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Source link: http://archive.mises.org/6878/the-long-history-of-lies-for-war/

The Long History of Lies for War

July 20, 2007 by

An authority on international law examines around thirty cases of modern wars, beginning with the Korean War and ending with Iraq. The pattern of mendacity has remained constant in these fifty years. In each instance, he shows, the administration’s account has been blatantly false. Often, for example, it is claimed that we must intervene to protect American citizens at risk in a foreign crisis; but it turns out that almost all of these Americans have left the scene before our expeditionary forces arrive. FULL ARTICLE


D. Saul Weiner July 20, 2007 at 9:55 am

This review serves as a reminder to all that whenever ANY administration pushes for war under whatever circumstances, sensible citizens ought to greatly discount any alleged “evidence” supporting the country going to war as likely misleading if not outright false.

corrigan July 20, 2007 at 10:18 am

As Jules Verne put it all those years ago: “it will be seen that the single
preoccupation of this learned society was the destruction of humanity for philanthropic puproses and the perfecting of firearms, considered as instruments of civilisation. It was a company of Exterminating Angels,at bottom the best fellows in the world…”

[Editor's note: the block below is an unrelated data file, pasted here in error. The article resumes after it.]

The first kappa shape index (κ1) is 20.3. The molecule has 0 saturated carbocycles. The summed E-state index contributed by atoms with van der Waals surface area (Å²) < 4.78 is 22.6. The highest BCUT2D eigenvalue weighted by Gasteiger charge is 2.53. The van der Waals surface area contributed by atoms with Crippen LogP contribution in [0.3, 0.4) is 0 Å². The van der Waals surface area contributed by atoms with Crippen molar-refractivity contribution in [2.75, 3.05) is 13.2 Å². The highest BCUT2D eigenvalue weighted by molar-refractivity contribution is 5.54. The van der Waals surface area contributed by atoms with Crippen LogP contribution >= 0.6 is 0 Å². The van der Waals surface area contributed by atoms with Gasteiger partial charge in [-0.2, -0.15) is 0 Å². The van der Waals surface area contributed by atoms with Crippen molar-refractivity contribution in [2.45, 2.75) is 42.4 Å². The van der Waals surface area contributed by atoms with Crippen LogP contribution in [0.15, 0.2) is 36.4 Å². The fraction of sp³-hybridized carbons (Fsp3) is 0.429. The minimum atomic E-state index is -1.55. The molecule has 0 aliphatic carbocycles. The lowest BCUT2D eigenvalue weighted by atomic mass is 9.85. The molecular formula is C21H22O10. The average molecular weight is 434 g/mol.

TLWP Sam July 20, 2007 at 10:47 am

Here’s a link to an interesting article called ‘War is fun!’ where the author points out, to a certain extent, war must be fun because people, regardless of the type of society and technology, participate in it. Particularly interesting is it also points out how women have been willing participants as opposed to the stereotype of women ‘losing their boys to war’.


Dan July 20, 2007 at 11:50 am

To add some context on the author, Quigley is indeed a steadfast opponent of individualism, free market economy, and the independent nature of the US. He lays this out in his book “Tragedy and Hope”. He is an internationalist, and reveals the international conspiracy to weaken the western world and bring it in line with the views and practices of the communist world (it’s an older book). He believes that subversion of individual rights and even sovereign governments is necessary to achieve world peace (read, world government). This does not automatically mean that he is wrong in this book; indeed, much of it has been said before. However, it’s true that he has a vested ideological interest in sowing dissent and mistrust in the government (even though most of the government is part of the same conspiracy), and so I’m posting to simply say that we must take his word with a grain of salt. The same people encouraging war and strife are the same people who admits to looking up to and working with, so at best, he is merely leading the “opposition” against his own group with the intent to mislead it.